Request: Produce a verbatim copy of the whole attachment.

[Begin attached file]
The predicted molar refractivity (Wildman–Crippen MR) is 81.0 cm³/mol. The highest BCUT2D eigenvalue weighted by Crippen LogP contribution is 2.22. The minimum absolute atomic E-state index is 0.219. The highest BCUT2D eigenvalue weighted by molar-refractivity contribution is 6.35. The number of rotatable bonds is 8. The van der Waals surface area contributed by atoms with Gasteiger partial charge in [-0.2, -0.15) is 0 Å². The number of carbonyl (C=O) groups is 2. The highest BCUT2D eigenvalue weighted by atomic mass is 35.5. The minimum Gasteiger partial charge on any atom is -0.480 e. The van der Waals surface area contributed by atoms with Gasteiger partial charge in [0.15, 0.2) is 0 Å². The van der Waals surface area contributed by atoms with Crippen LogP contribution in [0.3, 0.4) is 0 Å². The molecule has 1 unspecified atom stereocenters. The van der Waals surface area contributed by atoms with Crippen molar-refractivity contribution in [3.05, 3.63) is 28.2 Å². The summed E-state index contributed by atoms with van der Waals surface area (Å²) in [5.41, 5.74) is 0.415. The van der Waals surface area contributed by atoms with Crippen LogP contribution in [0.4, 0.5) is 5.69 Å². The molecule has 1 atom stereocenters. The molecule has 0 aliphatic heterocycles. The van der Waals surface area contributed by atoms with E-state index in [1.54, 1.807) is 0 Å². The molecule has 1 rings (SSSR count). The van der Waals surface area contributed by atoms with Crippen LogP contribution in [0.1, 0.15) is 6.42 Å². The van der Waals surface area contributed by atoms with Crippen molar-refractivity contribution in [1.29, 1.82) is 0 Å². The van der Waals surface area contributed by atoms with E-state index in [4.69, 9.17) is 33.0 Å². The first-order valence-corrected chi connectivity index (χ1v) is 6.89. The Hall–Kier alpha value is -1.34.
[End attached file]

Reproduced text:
The predicted molar refractivity (Wildman–Crippen MR) is 81.0 cm³/mol. The highest BCUT2D eigenvalue weighted by Crippen LogP contribution is 2.22. The minimum absolute atomic E-state index is 0.219. The highest BCUT2D eigenvalue weighted by molar-refractivity contribution is 6.35. The number of rotatable bonds is 8. The van der Waals surface area contributed by atoms with Gasteiger partial charge in [-0.2, -0.15) is 0 Å². The number of carbonyl (C=O) groups is 2. The highest BCUT2D eigenvalue weighted by atomic mass is 35.5. The minimum Gasteiger partial charge on any atom is -0.480 e. The van der Waals surface area contributed by atoms with Gasteiger partial charge in [0.15, 0.2) is 0 Å². The van der Waals surface area contributed by atoms with Crippen LogP contribution in [0.3, 0.4) is 0 Å². The molecule has 1 unspecified atom stereocenters. The van der Waals surface area contributed by atoms with Crippen molar-refractivity contribution in [3.05, 3.63) is 28.2 Å². The summed E-state index contributed by atoms with van der Waals surface area (Å²) in [5.41, 5.74) is 0.415. The van der Waals surface area contributed by atoms with Crippen LogP contribution in [0.4, 0.5) is 5.69 Å². The molecule has 1 atom stereocenters. The molecule has 0 aliphatic heterocycles. The van der Waals surface area contributed by atoms with E-state index in [1.54, 1.807) is 0 Å². The molecule has 1 rings (SSSR count). The van der Waals surface area contributed by atoms with Crippen LogP contribution in [0.1, 0.15) is 6.42 Å². The van der Waals surface area contributed by atoms with Crippen molar-refractivity contribution in [1.29, 1.82) is 0 Å². The van der Waals surface area contributed by atoms with E-state index in [4.69, 9.17) is 33.0 Å². The first-order valence-corrected chi connectivity index (χ1v) is 6.89. The Hall–Kier alpha value is -1.34.